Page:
A claim against defendants Melozini and Smith in their official capacities is treated as a claim against the Metropolitan Government of Nasvhille and Davidson County (“Metropolitan Government”), the entity for which they are agents. Will v.Michigan Department of State Police, 491 U.S. 58, 109 S.Ct. 2304, 2312, 105 L.Ed.2d 45 (1989); Kentucky v. Graham, 473 U.S. 159, 105 S.Ct. 3099, 3105, 87 L.Ed.2d 114 (1985). For these claims, the plaintiff must set forth facts upon which municipal liability

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can be found by showing that the misconduct complained of came about pursuant to a policy, statement, regulation, decision or custom promulgated by the Metropolitan Government. Monell v. NewYork City Department of Social Services, 436 U.S. 658, 690-691, 98 S.Ct. 2018, 56 L.Ed.2d 611 (1978). In short, there must be a direct causal link between an official policy or custom and the alleged constitutional violation. Otherwise, a Section 1983 claim will not lie. See City of Canton v. Harris, 489 U.S. 378, 385, 109 S.Ct. 1197, 103 L.Ed.2d 412 (1989); Doe v. Claiborne County,Tenn., 103 F.3d 495, 507-09 (6th Cir. 1996). The Metropolitan Government cannot be held liable under a theory of respondeatsuperior merely because it is the defendants’ employer. See Berryv. City of Detroit, 25 F.3d 1342, 1345 (6th Cir. 1994). The plaintiff fails to satisfy this standard.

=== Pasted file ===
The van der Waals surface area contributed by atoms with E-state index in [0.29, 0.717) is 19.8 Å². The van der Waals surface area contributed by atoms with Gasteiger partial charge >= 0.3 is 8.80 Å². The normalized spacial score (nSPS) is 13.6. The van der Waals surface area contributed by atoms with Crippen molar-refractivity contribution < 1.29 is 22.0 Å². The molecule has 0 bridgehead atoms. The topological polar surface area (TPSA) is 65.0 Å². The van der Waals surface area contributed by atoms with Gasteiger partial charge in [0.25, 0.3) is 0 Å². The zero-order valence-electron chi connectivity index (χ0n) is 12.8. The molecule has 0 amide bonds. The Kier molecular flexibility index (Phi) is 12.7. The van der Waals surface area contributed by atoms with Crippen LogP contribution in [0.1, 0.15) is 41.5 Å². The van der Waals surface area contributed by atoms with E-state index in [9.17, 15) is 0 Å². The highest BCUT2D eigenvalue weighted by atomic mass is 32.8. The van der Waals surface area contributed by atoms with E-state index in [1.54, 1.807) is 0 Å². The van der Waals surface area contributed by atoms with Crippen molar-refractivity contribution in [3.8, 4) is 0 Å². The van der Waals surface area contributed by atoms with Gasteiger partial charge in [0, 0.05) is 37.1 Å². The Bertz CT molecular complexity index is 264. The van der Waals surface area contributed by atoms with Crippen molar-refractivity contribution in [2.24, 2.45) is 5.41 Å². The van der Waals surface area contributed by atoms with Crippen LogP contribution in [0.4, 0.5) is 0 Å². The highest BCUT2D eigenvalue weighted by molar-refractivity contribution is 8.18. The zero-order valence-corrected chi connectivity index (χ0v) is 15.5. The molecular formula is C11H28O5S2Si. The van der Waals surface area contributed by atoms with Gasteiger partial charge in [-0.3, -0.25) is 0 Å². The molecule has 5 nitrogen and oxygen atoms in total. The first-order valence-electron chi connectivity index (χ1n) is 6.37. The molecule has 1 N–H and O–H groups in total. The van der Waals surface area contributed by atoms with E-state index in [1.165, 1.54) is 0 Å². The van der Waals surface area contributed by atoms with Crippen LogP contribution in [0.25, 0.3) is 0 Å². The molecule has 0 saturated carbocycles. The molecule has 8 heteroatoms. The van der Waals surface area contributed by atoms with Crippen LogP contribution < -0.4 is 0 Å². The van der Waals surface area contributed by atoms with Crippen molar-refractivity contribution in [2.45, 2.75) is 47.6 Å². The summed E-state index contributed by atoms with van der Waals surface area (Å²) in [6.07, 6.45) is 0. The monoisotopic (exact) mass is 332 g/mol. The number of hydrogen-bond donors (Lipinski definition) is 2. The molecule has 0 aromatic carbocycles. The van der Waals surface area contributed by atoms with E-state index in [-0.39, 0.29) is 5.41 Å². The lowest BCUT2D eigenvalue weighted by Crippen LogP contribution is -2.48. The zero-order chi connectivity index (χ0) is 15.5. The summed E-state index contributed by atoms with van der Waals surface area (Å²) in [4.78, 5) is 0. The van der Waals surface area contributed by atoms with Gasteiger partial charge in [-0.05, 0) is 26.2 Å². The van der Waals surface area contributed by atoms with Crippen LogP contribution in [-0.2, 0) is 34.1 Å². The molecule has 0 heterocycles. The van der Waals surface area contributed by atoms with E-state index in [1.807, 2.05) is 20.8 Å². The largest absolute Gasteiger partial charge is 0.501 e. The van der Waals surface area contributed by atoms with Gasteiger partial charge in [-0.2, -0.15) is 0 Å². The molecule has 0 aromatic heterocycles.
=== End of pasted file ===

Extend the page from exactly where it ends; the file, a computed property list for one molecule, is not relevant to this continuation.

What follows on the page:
The plaintiff has also failed to allege facts which, even if taken as true, support a claim against Defendants Melozoni and Smith in their individual capacities. The plaintiff must allege facts which show that the defendants were somehow personally involved in the unconstitutional activity alleged to have occurred. See Dunn v. State of Tennessee, 697 F.2d 121 (6th Cir. 1982). Defendant Melozoni is not alleged to have taken any wrongful action against the plaintiff but appears to be named solely because his name is part of an investigative report. Defendant Smith is alleged to have been involved in the plaintiff’s arrest on November 13, 2003, but is not alleged to have taken any wrongful action against the plaintiff. The mere fact that he was involved in the plaintiff’s arrest does not render his actions unconstitutional.

Based on the foregoing, the Court respectfully RECOMMENDS that all claims against Detective f/n/u Melozoni and Officer Paul Smith be DISMISSED and that these defendants be DISMISSED from the action.

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ANY OBJECTIONS to this Report and Recommendation must be filed with the Clerk of Court within ten days of service of the Report and Recommendation upon the party and must state with particularity the specific portions of this Report and Recommendation to which objection is made. Failure to file written objections within the specified time can be deemed a waiver of the right to appeal the District Court’s Order regarding the Report and Recommendation. See Thomas v. Arn, 474 U.S. 140 (1985); United States v. Walters, 638 F.2d 947 (6th Cir. 1981).